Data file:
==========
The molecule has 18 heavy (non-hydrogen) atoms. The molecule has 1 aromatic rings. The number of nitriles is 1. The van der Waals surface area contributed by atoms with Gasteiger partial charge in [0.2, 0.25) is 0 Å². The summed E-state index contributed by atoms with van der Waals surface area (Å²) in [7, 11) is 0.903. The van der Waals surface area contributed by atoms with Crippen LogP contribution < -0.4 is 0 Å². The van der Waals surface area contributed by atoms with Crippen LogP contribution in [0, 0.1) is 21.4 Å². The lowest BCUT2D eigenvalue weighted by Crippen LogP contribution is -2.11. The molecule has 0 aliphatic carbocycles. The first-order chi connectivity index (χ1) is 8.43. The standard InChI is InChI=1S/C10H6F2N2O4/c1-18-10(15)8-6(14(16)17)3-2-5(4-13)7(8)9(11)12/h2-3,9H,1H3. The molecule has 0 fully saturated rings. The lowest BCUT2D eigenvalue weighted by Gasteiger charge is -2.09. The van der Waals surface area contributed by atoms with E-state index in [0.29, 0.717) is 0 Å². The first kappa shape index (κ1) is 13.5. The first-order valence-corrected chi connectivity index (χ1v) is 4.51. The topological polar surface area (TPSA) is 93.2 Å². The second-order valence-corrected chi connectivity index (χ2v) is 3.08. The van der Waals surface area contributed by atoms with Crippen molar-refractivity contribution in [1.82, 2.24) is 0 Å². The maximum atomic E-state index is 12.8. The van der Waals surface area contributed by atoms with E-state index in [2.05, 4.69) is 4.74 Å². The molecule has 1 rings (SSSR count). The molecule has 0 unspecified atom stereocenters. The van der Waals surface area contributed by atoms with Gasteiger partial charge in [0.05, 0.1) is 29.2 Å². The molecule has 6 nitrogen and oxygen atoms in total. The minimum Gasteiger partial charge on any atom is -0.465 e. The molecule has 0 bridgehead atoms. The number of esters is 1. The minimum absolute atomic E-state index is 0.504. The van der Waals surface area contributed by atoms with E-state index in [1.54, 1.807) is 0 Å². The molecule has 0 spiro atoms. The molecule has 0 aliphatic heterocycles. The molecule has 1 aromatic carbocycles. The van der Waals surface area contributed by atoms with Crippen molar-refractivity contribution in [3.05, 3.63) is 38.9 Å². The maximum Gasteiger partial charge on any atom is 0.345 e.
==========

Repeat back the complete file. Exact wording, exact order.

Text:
The molecule has 18 heavy (non-hydrogen) atoms. The molecule has 1 aromatic rings. The number of nitriles is 1. The van der Waals surface area contributed by atoms with Gasteiger partial charge in [0.2, 0.25) is 0 Å². The summed E-state index contributed by atoms with van der Waals surface area (Å²) in [7, 11) is 0.903. The van der Waals surface area contributed by atoms with Crippen LogP contribution < -0.4 is 0 Å². The van der Waals surface area contributed by atoms with Crippen LogP contribution in [0, 0.1) is 21.4 Å². The lowest BCUT2D eigenvalue weighted by Crippen LogP contribution is -2.11. The molecule has 0 aliphatic carbocycles. The first-order chi connectivity index (χ1) is 8.43. The standard InChI is InChI=1S/C10H6F2N2O4/c1-18-10(15)8-6(14(16)17)3-2-5(4-13)7(8)9(11)12/h2-3,9H,1H3. The molecule has 0 fully saturated rings. The lowest BCUT2D eigenvalue weighted by Gasteiger charge is -2.09. The van der Waals surface area contributed by atoms with E-state index in [0.29, 0.717) is 0 Å². The first kappa shape index (κ1) is 13.5. The first-order valence-corrected chi connectivity index (χ1v) is 4.51. The topological polar surface area (TPSA) is 93.2 Å². The second-order valence-corrected chi connectivity index (χ2v) is 3.08. The van der Waals surface area contributed by atoms with Crippen molar-refractivity contribution in [1.82, 2.24) is 0 Å². The maximum atomic E-state index is 12.8. The van der Waals surface area contributed by atoms with E-state index in [2.05, 4.69) is 4.74 Å². The molecule has 1 rings (SSSR count). The molecule has 0 unspecified atom stereocenters. The van der Waals surface area contributed by atoms with Gasteiger partial charge in [0.05, 0.1) is 29.2 Å². The molecule has 6 nitrogen and oxygen atoms in total. The minimum Gasteiger partial charge on any atom is -0.465 e. The molecule has 0 bridgehead atoms. The number of esters is 1. The minimum absolute atomic E-state index is 0.504. The van der Waals surface area contributed by atoms with E-state index in [1.54, 1.807) is 0 Å². The molecule has 0 spiro atoms. The molecule has 0 aliphatic heterocycles. The molecule has 1 aromatic carbocycles. The van der Waals surface area contributed by atoms with Crippen molar-refractivity contribution in [3.05, 3.63) is 38.9 Å². The maximum Gasteiger partial charge on any atom is 0.345 e.